This is the question I dread the most. It shouldn’t be, but it is. In three weeks I will be a part of the Emerald City Writer’s Conference Book Fair which is open to the public. I will be sitting next to the likes of Cherry Adair, Susan Wiggs, Jane Porter, Yasmine Galenorn, to name a few. I mean I won’t actually be sitting next to them. Likely I will be shoved in a corner with a stool since I’m not really a staple of the romance industry…yet!
I have had several sleepless nights in the last few weeks pondering how I am going to sum up my book in a few words to those who are kind enough to stop and ask me what my book is about. And a few sentences will be all I have. No one likes to hear an author prattle on about her entire book.
It’s already obvious to anyone at this conference that what you write has something to do with romance. It’s a romance writer’s convention! So how do I set myself apart without alienating myself? I was talking to my husband about the fact that readers either seem to love or hate “fantasy” stories and I think a lot of that has to do with the idea that fantasies seemed to be laden with foreign sounding names, peculiar creatures, and a whole new set of world rules. Some people love that, and some feel overburdened by it or can’t relate.
I think the type of “fantasy” story I write isn’t hard to swallow in any way. It is why I tend to lean more towards the description of “paranormal romance” which many associate with vampire love stories, because it is more familiar and not weighty. However, my stories do take place partially in a fantasy setting, so I can’t get away with that entirely. Most people say my stories are “fun” – which conveys the lighthearted adventure style I write in, but doesn’t tell you much about the plot.
I am working on a few short descriptions of Fae Hunter which I can whip out when someone asks me this question. Here is what I have so far:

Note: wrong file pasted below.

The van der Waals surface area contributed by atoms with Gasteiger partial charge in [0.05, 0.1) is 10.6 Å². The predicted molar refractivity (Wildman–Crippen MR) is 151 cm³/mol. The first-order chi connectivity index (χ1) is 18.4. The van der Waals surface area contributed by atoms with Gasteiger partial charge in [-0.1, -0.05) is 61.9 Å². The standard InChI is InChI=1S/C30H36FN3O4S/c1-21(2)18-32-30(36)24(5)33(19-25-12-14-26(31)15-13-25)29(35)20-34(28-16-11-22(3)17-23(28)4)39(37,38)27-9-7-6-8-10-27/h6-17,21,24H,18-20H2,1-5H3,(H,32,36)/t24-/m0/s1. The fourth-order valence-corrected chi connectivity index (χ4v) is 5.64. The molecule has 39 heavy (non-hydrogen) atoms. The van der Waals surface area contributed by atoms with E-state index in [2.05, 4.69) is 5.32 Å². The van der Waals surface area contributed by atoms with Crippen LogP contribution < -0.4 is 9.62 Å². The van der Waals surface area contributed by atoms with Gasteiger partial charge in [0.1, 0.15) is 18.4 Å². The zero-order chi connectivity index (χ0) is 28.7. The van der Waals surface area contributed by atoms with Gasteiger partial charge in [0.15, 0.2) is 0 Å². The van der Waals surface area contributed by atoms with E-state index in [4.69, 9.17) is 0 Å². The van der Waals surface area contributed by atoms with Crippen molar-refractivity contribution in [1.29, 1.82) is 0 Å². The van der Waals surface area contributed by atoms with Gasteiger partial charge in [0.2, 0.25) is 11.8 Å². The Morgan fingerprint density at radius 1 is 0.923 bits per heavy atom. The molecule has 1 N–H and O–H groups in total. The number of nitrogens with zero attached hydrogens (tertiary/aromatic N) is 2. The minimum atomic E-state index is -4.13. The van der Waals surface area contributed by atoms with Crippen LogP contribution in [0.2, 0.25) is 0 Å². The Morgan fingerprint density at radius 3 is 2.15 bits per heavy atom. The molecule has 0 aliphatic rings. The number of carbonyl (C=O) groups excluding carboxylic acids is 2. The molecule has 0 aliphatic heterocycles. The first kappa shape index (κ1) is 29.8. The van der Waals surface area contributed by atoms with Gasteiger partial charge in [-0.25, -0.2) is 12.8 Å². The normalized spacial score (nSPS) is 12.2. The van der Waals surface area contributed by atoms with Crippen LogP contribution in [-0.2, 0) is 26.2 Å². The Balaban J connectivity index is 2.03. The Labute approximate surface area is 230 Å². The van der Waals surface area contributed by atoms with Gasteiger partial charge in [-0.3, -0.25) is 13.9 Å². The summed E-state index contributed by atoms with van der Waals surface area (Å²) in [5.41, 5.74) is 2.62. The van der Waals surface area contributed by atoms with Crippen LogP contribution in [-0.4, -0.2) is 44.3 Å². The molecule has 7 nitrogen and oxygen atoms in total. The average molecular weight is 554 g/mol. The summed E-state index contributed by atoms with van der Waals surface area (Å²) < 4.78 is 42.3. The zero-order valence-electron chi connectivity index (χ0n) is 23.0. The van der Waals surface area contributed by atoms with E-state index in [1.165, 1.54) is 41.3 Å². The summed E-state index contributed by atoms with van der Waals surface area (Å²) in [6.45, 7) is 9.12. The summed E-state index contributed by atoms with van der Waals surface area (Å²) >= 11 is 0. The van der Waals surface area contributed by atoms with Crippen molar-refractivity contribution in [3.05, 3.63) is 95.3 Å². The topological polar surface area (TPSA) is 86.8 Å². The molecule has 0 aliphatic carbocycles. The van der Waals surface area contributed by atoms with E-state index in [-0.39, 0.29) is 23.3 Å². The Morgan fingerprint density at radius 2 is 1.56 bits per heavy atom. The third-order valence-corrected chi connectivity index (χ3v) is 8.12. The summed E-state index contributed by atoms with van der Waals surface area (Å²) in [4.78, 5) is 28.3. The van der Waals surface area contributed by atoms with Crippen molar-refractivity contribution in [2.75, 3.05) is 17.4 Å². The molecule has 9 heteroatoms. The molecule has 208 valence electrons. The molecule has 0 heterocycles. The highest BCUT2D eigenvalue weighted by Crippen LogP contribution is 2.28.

- I write romance novels in a fantasy setting. The main character of Fae Hunter is Valora, a winged fae who tangles with men that literally have magic fingers. She also goes on a quest to save her world which lands her in the suburbs of Seattle — and she’s not a fan of coffee.
- Fae Hunter is an adventure style romance. Valora Delos is a fae from the Realms who lands the job of being the only one who can save her world. Tough, especially when there are two extremely hot men to distract you. The answer to her problems lies somewhere in the city of Seattle, a hotbed of supernatural creatures skirting humanity.
- From battling dragons to battling traffic, Valora Delos is shoved through a portal from the Realms to Seattle to find the answer to why her world is dying. She is barely able to dust off her wings when she is faced with the second man to make her knees go weak – the other being her own King back in Dell’Aria. Whether these men are a help or a distraction is really what Valora’s mission is all about.
How do you sum it all up when you get casual requests about your story? What elements do you focus on?
3 thoughts on “Oh, you write books? What about?”
I hate that question too. How to sum up your book in one or 2 sentences?
Enjoy the book fair.
It’s funny how we can write books but talk about them? No way! LOL!
Oh, I hate writing these things…! I find the advice of Alexandra Sokoloff to be very helpful though, she gives some great examples of what a good premise should be and breaks it down into components.
She’s been writing a lot about it, but here’s the latest article: http://www.screenwritingtricks.com/2012/10/nanowrimo-prep-whats-your-premise.html
Hope you’ll find it helpful! 🙂